Overly Reliant on Outside Influences

One of the draws that I have toward stoicism is the idea that both good things and bad things will happen around me, but that I can always decide whether something is good or bad and how I will move forward from the good things and bad things that happen around me. My reactions are something I can control even if I can’t control the weather, the person who cut me off on the freeway, or the economic downturn that sinks my business. In stoicism, I have found a set of tools for objectively viewing the world and developing an inner ability of focus and calmness.

One of the authors who taught me a lot about stoicism is Colin Wright and his book Becoming Who We Need To Be is a somewhat stoic look at the forces in our lives that shape the people we are becoming and how we can respond to those forces to become people who are well equipped to do the important things to help society become a better place. In one chapter of his book, Wright highlights an idea that many companies, industries, and professionals in American society now operate on a business model based on making us feel small. The business model positions the company, coach, or set of coaches as the only thing that can take us from where we are to where we want to go. Wright references certain types of gyms, certain health restaurants, and in some cases our coaches, mentors, or guides from the self-help world. In his book he writes, “I’m not saying there’s anything wrong with self-improvement. … But I am saying that when we become overly reliant on outside influences, encouragement, and incentives in how we feel about ourselves, we open ourselves up to abuse and mistreatment. We open ourselves up to being manipulated.”

Business models that rely on customers becoming reliant on them put us in a position where we cannot walk away. Their goal may seem like it is to provide great kick-boxing workouts or to help motivate people to get in shape and make good decisions, but what is really happening is the development of a cycle of dependency and the development of personal identities that don’t operate without the business at the center providing the affirmation that one is living properly, doing the right things to be healthy, and taking the right steps for a validated life. Stoic philosophy turns this business model on its head by suggesting that we already have all the means within the faculties of our minds to be fulfilled. We don’t need to tie our self-value and self-worth to the praise of another person. It is not up to money, social status, or the number of mornings at the gym which determine whether we are living the right life. We have value by virtue of being a human being and we can use tools around us to improve our health, try to reach out goals, or build a community of like-minded individuals, but we don’t have to tie our entire identity and value as a human to these industries in order to define ourselves and become valuable and meaningful.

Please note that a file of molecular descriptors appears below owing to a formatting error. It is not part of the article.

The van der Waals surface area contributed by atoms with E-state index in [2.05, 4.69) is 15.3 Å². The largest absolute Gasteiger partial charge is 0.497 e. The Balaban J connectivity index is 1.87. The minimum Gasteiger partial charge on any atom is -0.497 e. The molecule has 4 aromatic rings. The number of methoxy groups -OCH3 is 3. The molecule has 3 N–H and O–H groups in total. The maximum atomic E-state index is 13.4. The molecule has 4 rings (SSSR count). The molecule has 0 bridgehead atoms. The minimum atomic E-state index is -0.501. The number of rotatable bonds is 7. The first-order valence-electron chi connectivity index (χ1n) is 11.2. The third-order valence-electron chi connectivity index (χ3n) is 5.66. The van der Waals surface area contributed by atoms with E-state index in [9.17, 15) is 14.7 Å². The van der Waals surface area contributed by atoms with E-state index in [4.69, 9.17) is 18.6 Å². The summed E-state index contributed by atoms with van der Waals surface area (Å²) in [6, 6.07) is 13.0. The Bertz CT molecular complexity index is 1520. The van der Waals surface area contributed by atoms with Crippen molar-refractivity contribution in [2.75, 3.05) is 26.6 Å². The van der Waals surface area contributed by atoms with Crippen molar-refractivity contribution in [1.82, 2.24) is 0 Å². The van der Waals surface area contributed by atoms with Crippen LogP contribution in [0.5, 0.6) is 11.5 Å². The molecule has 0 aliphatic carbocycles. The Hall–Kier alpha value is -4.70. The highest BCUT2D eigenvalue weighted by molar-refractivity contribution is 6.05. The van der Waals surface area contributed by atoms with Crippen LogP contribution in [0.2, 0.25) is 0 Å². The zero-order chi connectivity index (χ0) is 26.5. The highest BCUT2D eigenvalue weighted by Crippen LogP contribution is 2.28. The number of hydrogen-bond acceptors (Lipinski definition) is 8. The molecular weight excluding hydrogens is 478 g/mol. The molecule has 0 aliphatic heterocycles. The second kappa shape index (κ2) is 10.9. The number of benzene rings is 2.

Coaching Tactically and Coaching Strategically

I work for a tech start-up in the heath care space and within our company (at least in our office which is lead by a couple of former Microsoft ninjas) two key buzz words are tactical and strategic. I was not sure exactly what these words meant and how they were used in business until I had a very specific meeting with our site director who was at one point my manager for roughly 6 months. I was in a one-on-one meeting explaining some challenges that I was facing in my role. Every day I was reacting to problems that bubbled up and needed my immediate attention, and I was not quite doing anything that would get ahead of those individual problems and solve the long term issues that created these acute problems. My boss at that point described the difference of thinking tactically versus strategically.

 

The daily grind and the individual problems that scream for our attention create the tactical work. The long term planning and insightful problem solving that stops those problems is the strategic work. The tactical is important and takes a certain set of skills, but the strategic is the differentiator — what separates the average companies from the excellent companies, what makes the top employees stand out from those who show up each day and punch a clock. What I was learning in that one-on-one was the difference between the two types of thinking. Now, when I look back at that coaching session, I also  see two different coaching styles at work.

 

In his book The Coaching Habit author Michael Bungay Stanier makes a distinction between two types of coaching: coaching for performance and coaching for development. He describes the two styles and approaches in the following way, “Coaching for performance is about addressing and fixing a specific problem or challenge. It’s putting out the fire, or building up the fire, or banking the fire. It’s everyday stuff, and it’s important and necessary.” In this quick quote he is describing tactical coaching. How can you help an employee, colleague, or friend navigate the individual challenges that are popping up in front of them and how can they get through those obstacles? Bungay Stanier continues, “Coaching for development is about turning the focus from the issue to the person dealing with the issue, the person who’s managing the fire. This conversation is more rare and significantly more powerful.”